That sounds both pretty darn cool and also a bit hard to believe since in this case it would have had to have happened so early on and with a very quick return back to Europe. It might be a bit easier to believe if it could have occurred more recently (but that would seem to conflict with likely family history or % Oceanian).

I mean I believe something like that did happen a very, very few times early on, but only a very, very, very few times, basically to the vanishing point.

Napolean did invade the Baltic area and such I believe and I also believe some of his mean stayed behind and some of his soldiers might have been on South Pacific expeditions. The Dutch did hit up the New Guinea area very early on and one last name on the family tree could be Dutch (or German or Swedish). The English hit up Tahiti early on.

I don't know the whole thing sounds both really cool and maybe far-fetched.

Anyway that is all I could come up with at first, as wild as it sounded, a few days ago when I heard the results.

But I guess there is another other option:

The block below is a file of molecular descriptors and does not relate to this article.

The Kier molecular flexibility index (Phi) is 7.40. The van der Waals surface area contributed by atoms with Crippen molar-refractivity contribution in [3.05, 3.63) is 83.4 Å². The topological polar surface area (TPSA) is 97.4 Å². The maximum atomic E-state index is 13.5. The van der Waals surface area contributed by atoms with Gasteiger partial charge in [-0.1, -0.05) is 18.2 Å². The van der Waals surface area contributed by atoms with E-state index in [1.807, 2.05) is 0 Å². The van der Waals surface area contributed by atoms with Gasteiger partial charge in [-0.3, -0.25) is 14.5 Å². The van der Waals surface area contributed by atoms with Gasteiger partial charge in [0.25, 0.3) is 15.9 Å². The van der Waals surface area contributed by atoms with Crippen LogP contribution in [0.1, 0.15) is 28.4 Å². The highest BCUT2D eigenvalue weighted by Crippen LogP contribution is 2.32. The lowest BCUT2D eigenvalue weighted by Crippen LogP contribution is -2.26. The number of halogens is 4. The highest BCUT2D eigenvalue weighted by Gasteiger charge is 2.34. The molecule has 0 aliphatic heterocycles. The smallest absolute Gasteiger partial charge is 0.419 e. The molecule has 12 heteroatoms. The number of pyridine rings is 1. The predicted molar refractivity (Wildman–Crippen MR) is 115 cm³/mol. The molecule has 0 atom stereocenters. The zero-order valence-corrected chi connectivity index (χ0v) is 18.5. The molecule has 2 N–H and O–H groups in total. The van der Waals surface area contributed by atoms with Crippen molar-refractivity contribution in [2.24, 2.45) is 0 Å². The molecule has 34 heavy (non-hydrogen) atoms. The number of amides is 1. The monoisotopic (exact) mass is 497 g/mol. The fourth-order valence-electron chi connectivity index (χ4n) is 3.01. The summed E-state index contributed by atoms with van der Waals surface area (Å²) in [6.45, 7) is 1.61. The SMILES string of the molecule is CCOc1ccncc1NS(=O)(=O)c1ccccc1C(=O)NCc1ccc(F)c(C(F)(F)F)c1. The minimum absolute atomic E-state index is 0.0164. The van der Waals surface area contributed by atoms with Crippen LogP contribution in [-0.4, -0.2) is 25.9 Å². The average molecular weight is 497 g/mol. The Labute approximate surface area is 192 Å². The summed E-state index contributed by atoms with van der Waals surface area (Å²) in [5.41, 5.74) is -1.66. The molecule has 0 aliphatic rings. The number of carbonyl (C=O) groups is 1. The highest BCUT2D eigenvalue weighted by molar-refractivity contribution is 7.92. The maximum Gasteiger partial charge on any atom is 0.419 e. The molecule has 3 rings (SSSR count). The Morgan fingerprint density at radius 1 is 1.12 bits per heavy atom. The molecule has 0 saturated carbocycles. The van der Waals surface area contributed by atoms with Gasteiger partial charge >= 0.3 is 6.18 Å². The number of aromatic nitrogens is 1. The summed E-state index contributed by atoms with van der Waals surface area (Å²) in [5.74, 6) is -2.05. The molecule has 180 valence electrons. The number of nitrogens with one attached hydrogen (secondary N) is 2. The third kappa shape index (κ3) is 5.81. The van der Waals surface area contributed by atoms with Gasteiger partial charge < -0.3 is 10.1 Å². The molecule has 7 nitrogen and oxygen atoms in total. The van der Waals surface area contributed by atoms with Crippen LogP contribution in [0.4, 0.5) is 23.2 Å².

Perhaps the Geno 2.0 signals they test for Oceania might not actually have ended up all being strictly what they thought. Perhaps not all signals they look for are ones that came up only after their isolation, but instead a few markers they use for Oceania might actually be markers for some very ancient component that got mixed away and lost for the most part but well retained in Oceania and, for one odd reason or another, also got also retained in certain Baltic/Finnish/(and other?) sub-populations where there was some very long and extremely insular line going way back?

Does anyone have any up to date thoughts? Is the latter theory considered likely now or something along it's lines?